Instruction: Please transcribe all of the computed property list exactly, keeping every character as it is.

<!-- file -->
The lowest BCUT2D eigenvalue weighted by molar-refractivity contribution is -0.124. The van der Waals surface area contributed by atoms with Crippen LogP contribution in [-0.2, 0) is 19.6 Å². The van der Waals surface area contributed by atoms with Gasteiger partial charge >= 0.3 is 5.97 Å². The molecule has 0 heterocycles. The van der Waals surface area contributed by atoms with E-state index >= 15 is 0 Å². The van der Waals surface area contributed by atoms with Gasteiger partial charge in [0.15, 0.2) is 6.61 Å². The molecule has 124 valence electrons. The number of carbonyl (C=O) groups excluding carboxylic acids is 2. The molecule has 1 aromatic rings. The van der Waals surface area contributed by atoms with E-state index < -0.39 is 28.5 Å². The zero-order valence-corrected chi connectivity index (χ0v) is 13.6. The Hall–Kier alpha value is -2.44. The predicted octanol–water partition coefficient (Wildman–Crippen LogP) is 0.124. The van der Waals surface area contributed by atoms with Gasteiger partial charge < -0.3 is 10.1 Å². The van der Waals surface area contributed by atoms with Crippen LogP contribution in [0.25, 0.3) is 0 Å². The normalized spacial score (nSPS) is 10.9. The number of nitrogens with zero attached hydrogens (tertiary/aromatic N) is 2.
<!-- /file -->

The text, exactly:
The lowest BCUT2D eigenvalue weighted by molar-refractivity contribution is -0.124. The van der Waals surface area contributed by atoms with Crippen LogP contribution in [-0.2, 0) is 19.6 Å². The van der Waals surface area contributed by atoms with Gasteiger partial charge >= 0.3 is 5.97 Å². The molecule has 0 heterocycles. The van der Waals surface area contributed by atoms with E-state index >= 15 is 0 Å². The van der Waals surface area contributed by atoms with Gasteiger partial charge in [0.15, 0.2) is 6.61 Å². The molecule has 124 valence electrons. The number of carbonyl (C=O) groups excluding carboxylic acids is 2. The molecule has 1 aromatic rings. The van der Waals surface area contributed by atoms with E-state index < -0.39 is 28.5 Å². The zero-order valence-corrected chi connectivity index (χ0v) is 13.6. The Hall–Kier alpha value is -2.44. The predicted octanol–water partition coefficient (Wildman–Crippen LogP) is 0.124. The van der Waals surface area contributed by atoms with Gasteiger partial charge < -0.3 is 10.1 Å². The van der Waals surface area contributed by atoms with Crippen LogP contribution in [0.25, 0.3) is 0 Å². The normalized spacial score (nSPS) is 10.9. The number of nitrogens with zero attached hydrogens (tertiary/aromatic N) is 2.